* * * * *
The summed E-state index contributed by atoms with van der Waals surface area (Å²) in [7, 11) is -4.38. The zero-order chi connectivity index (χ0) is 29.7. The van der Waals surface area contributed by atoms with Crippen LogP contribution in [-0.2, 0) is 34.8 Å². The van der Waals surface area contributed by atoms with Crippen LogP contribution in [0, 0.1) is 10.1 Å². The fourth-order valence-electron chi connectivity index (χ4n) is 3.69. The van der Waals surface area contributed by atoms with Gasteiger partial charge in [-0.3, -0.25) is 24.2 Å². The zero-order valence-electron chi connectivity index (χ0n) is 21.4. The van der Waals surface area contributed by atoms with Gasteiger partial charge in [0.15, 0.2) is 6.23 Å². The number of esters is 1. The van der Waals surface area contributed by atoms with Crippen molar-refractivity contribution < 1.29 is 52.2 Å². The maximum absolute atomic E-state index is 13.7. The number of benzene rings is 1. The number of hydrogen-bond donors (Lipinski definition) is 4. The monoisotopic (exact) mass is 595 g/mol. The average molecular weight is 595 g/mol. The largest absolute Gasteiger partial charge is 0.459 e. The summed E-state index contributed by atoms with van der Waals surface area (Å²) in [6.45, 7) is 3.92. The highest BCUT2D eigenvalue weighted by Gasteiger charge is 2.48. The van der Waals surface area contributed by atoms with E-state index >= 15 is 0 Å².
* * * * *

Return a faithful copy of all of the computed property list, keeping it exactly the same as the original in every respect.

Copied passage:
The summed E-state index contributed by atoms with van der Waals surface area (Å²) in [7, 11) is -4.38. The zero-order chi connectivity index (χ0) is 29.7. The van der Waals surface area contributed by atoms with Crippen LogP contribution in [-0.2, 0) is 34.8 Å². The van der Waals surface area contributed by atoms with Crippen LogP contribution in [0, 0.1) is 10.1 Å². The fourth-order valence-electron chi connectivity index (χ4n) is 3.69. The van der Waals surface area contributed by atoms with Gasteiger partial charge in [-0.3, -0.25) is 24.2 Å². The zero-order valence-electron chi connectivity index (χ0n) is 21.4. The van der Waals surface area contributed by atoms with Gasteiger partial charge in [0.15, 0.2) is 6.23 Å². The number of esters is 1. The van der Waals surface area contributed by atoms with Crippen molar-refractivity contribution < 1.29 is 52.2 Å². The maximum absolute atomic E-state index is 13.7. The number of benzene rings is 1. The number of hydrogen-bond donors (Lipinski definition) is 4. The monoisotopic (exact) mass is 595 g/mol. The average molecular weight is 595 g/mol. The largest absolute Gasteiger partial charge is 0.459 e. The summed E-state index contributed by atoms with van der Waals surface area (Å²) in [6.45, 7) is 3.92. The highest BCUT2D eigenvalue weighted by Gasteiger charge is 2.48. The van der Waals surface area contributed by atoms with E-state index >= 15 is 0 Å².